President Vladimir Putin has threatened U.S. media operating in Russia, saying Moscow would retaliate if U.S. officials put restrictions on Russian media in the United States.
The comments from Putin came October 19 during an appearance at a meeting of Russian and international foreign policy experts known as the Valdai Discussion Club, held in the Black Sea resort of Sochi.
Officials with Russian state-funded media, including the RT TV channel formerly known as Russia Today and the news website Sputnik, say those organizations' American units have been ordered to register under a decades-old law known as the Foreign Agents Registration Act.
The law was passed in the 1930s aimed at limiting the spread of Nazi propaganda in the United States.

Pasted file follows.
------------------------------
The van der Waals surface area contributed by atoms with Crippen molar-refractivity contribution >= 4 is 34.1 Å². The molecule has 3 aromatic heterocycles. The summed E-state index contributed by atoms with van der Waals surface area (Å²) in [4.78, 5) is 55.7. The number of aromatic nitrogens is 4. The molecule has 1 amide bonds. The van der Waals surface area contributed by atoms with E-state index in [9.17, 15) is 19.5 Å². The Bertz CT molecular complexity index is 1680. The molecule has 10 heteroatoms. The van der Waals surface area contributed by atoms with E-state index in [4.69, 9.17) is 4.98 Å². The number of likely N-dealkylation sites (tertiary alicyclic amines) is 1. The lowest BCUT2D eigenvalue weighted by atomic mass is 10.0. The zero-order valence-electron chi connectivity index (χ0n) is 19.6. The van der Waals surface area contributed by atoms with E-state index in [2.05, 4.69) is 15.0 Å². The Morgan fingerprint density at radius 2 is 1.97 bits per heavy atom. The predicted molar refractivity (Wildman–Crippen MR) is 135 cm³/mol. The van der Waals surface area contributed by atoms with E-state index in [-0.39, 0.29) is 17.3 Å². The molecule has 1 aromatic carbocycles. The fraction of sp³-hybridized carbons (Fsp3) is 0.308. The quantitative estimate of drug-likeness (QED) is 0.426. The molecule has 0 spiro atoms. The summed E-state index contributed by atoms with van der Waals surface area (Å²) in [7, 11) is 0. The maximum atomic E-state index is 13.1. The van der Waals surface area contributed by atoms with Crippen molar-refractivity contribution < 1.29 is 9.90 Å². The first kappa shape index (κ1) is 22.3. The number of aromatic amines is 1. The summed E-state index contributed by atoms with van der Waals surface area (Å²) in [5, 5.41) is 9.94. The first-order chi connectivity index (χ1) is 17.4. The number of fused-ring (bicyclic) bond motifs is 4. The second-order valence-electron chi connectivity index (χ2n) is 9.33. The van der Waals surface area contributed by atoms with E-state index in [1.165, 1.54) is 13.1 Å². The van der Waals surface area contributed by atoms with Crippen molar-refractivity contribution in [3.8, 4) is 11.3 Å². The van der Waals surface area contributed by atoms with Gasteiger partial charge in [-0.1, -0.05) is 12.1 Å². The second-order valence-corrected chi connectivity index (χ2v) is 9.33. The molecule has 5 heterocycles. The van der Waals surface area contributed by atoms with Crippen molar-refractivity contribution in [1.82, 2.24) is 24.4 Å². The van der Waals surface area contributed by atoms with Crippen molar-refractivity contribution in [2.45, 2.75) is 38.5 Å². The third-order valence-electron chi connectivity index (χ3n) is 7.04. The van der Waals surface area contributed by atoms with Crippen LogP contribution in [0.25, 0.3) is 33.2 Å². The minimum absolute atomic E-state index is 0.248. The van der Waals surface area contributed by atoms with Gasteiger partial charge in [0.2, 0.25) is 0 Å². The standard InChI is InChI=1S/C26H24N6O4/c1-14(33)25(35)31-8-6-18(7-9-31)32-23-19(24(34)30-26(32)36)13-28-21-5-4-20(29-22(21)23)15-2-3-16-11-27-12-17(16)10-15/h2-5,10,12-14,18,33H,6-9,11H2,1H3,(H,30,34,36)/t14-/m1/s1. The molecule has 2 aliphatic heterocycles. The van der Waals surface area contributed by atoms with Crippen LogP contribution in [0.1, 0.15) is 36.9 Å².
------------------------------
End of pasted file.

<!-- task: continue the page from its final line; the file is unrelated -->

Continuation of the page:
Since a U.S. intelligence report in January accused RT and Sputnik of being part of a Russian campaign to meddle in the 2016 presidential election, a growing chorus of officials in Washington have called on those Russian media to comply with the law.
The Justice Department has not confirmed that it issued any order to RT or Sputnik.
Russian officials, meanwhile, have suggested they could restrict the work of some U.S. media in Russia, including CNN, Voice of America, and RFE/RL.
Putin echoed those remarks in his Valdai comments, though he did not specify what restrictions Moscow would take.
"In this case we will do it only in kind and quite quickly, as soon as we see steps [to pressure] our media, there will immediately be an answer," Putin said.
While RT distributes its programs freely in the United States on cable television, and Sputnik has an FM frequency in Washington, RFE/RL and Voice of America have no access to cable TV in Russia.
RFE/RL once had nearly 100 radio channels inside Russia, but had lost all of them by 2012.